I'm A Parent And I Can't Stand Other Parents

if I don’t identify with the moms I meet in real life, I definitely don’t identify with the parents I see portrayed in the media.

if I don’t identify with the moms I meet in real life, I definitely don’t identify with the parents I see portrayed in the media.

This article first appeared on SHESAID and has been republished with permission.

The other night I was out with my girlfriends, enjoying an after-work glass of rosé and a chat, when we were interrupted by the happy squeals of children.

It’s not the kind of thing you expect (or want) to hear while you’re relaxing in the back garden of a bar, but in Brooklyn, unfortunately, it’s not that uncommon.

My friends — did I mention they are childfree, unlike me? — and I looked over to see a little girl turning cartwheels on the stairs while a small boy chased her around, screaming. A cluster of adults stood nearby, blithely sipping their drinks and laughing. These children must have belonged to at least one of them, but no one seemed the least bit concerned as these short humans darted between busy servers loaded down with trays of food and drinks.

Parents are the worst.

I mean, other parents are the worst. Obviously.

Here’s the thing: most of the time, I don’t really feel like a parent. Maybe it’s because I became a parent quite young, when I was practically still a kid myself, but I just can’t identify with most of the other parents I meet.

These parents waited until their careers were well-established before they had children. They’re still married, for the most part. And they seem to either be fussing endlessly over their precious children or letting them turn cartwheels in crowded bars. In fact, they somehow manage to do both at once.

Case in point: I bet if my friends or I had told those kids to go and sit down, their parents would have threatened to have us arrested for daring to speak to their special snowflakes. At the very least, they would have posted an indignant rant about us on their Facebook wall. Me, on the other hand? If my kids are acting up in public, please, do me a favor and tell them to knock it off. It takes a village.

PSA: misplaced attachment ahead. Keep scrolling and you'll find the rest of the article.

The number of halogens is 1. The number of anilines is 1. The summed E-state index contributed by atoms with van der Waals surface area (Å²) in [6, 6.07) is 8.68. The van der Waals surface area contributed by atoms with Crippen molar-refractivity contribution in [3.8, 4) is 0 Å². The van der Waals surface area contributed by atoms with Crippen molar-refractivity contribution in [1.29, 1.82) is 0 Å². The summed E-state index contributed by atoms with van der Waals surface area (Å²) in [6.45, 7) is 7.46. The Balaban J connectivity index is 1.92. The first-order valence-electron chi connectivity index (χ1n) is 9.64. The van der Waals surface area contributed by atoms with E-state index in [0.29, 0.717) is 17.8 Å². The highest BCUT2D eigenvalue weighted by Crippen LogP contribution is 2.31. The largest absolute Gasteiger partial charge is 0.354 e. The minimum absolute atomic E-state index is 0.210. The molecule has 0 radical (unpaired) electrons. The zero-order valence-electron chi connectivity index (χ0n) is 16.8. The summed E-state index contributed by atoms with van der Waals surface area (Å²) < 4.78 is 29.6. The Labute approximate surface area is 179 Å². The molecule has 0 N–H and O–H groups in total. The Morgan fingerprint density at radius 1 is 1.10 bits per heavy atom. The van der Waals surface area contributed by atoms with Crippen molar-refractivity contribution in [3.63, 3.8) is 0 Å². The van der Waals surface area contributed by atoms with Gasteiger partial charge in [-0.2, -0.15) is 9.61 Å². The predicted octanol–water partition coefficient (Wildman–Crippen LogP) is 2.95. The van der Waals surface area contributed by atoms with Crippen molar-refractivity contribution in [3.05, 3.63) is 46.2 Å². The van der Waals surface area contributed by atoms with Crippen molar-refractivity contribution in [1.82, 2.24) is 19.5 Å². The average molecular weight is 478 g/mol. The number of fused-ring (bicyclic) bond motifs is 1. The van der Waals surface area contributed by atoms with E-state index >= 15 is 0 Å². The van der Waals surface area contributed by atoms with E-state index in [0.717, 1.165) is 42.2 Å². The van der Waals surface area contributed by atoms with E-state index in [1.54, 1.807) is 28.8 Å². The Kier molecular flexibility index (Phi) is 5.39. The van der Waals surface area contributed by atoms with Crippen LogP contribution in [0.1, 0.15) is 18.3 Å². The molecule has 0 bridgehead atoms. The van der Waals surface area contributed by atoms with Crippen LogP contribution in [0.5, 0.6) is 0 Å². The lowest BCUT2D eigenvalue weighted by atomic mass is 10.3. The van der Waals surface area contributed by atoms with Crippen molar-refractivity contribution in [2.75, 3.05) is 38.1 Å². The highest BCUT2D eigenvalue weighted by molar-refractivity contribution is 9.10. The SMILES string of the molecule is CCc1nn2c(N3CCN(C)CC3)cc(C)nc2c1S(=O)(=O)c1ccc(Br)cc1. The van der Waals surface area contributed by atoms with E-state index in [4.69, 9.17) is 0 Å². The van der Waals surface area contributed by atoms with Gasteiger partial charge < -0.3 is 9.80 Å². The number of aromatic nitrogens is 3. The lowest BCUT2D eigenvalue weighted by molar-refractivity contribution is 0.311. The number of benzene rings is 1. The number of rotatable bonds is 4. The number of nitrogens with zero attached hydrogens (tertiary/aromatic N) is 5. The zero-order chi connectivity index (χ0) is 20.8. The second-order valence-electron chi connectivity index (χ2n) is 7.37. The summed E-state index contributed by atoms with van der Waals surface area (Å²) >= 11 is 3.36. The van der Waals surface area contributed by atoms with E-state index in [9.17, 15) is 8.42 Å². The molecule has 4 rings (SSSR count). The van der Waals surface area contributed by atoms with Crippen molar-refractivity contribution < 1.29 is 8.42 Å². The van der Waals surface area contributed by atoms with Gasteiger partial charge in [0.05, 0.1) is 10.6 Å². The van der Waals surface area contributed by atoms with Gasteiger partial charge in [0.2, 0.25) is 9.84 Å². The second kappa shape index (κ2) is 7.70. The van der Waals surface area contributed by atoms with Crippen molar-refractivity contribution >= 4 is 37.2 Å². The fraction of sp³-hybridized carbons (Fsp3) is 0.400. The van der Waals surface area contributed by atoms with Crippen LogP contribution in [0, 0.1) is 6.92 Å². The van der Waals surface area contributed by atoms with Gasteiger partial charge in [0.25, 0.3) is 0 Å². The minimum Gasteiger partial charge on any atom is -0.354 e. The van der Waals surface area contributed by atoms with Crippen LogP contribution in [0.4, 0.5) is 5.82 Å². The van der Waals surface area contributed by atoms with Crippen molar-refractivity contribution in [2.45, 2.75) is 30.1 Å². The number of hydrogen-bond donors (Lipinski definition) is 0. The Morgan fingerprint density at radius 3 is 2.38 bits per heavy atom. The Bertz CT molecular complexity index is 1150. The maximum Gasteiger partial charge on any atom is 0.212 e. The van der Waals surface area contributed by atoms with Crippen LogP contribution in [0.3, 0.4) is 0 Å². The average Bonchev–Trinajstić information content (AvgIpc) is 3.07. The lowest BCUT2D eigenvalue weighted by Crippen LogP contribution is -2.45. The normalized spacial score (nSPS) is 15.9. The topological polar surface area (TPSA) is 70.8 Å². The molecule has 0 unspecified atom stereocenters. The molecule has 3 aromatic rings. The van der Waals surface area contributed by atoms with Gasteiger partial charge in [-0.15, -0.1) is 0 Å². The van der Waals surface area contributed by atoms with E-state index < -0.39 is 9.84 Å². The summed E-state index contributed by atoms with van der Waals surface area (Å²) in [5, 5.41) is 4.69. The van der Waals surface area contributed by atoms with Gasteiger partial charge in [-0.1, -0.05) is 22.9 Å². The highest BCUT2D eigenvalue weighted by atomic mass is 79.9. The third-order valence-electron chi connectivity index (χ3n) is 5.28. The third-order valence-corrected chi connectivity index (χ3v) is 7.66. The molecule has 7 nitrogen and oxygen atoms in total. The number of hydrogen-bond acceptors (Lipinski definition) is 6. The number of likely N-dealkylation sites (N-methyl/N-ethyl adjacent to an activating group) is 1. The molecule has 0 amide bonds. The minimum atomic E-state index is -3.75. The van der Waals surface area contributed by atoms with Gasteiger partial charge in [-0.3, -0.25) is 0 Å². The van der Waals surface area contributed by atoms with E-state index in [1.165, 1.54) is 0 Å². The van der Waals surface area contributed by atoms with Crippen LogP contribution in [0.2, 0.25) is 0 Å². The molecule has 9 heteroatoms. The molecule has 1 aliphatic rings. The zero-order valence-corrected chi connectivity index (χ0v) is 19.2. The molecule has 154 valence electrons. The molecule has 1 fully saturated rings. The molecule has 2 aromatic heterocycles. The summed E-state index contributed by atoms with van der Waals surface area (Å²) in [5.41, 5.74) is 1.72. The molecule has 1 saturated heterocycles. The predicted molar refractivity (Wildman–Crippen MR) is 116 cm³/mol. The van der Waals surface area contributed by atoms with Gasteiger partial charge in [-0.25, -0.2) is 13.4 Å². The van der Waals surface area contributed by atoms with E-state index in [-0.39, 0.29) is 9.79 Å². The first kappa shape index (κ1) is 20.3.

But I often find myself wondering, honestly — why do I feel so alienated from my fellow parents?

And why do I walk around with this giant chip on my shoulder? Sometimes I think I’m the real asshole.

For example: the first time I went to a parent meeting at my older daughter’s middle school, I frantically yanked her aside and whispered in her ear, “do I look as old as all these other moms? Tell me the truth!” She rolled her eyes at me. “No, mom, don’t worry. You definitely don’t.”

See? The other moms never yank their kids around, and they certainly don’t ask them questions that indicate they’re judging other women by how old they look. They exude an air of calm and confidence, they are mindful about the way they touch their children, and they read books about the appropriate way to speak to their daughters at every developmental stage, so as to help them become well-adjusted young women who are sure of their self-worth and not needy.

I, on the other hand, watched the first season of Broad City with my 13 year-old and frequently seek out her counsel on my love life. I talk to my kids the same way I talk to my friends, except when I’m fed up and scream at them to clean up their rooms, finish their homework, or just shut the hell up for five fucking minutes so I can concentrate. Because I’m the mom, that’s why.

And if I don’t identify with the moms I meet in real life, I definitely don’t identify with the parents I see portrayed in the media. 

You know the ones; parents who sign their kids up for exclusive preschools while they’re still in utero and send their toddlers on interviews at private schools. Helicopter parents, Instagram sanctimommies and Tiger Moms. Parents who furiously call up teachers if their children are given less than a perfect grade. Parents who train their newborns to use the potty and never say “no” to their children.

Those are not my people.

But when I really think about it, I can pretty easily be pigeonholed and stereotyped too. I had my kids at home with midwives and no drugs. I breastfed them until they were toddlers, wore them in slings, and co-slept with them in the ‘family bed’ until they wanted out. I know for sure that some people thought I was the worst kind of sanctimommy, even though I was just doing what worked for my family. I never cared what anyone else did, truly.

And maybe that’s the problem. We parents are a touchy bunch. Being a parent isn’t easy. We’re all trying the best we can – and what works for one family doesn’t work at all for another. But the media pits us against each other, fueling the “mommy wars” at every opportunity. And when we feel judged, we’re quick to get defensive or lash out.

When I stop and actually get to know other parents, rather than giving them the once-over and jumping to conclusions, they usually turn out to be pretty nice. Not always, of course. But most of the time they’re just stumbling along like I am, doing their best.

Except for those people letting their kids turn cartwheels in the bar. They were not doing their best. And next time, I’m going to say something. Ugh — parents.

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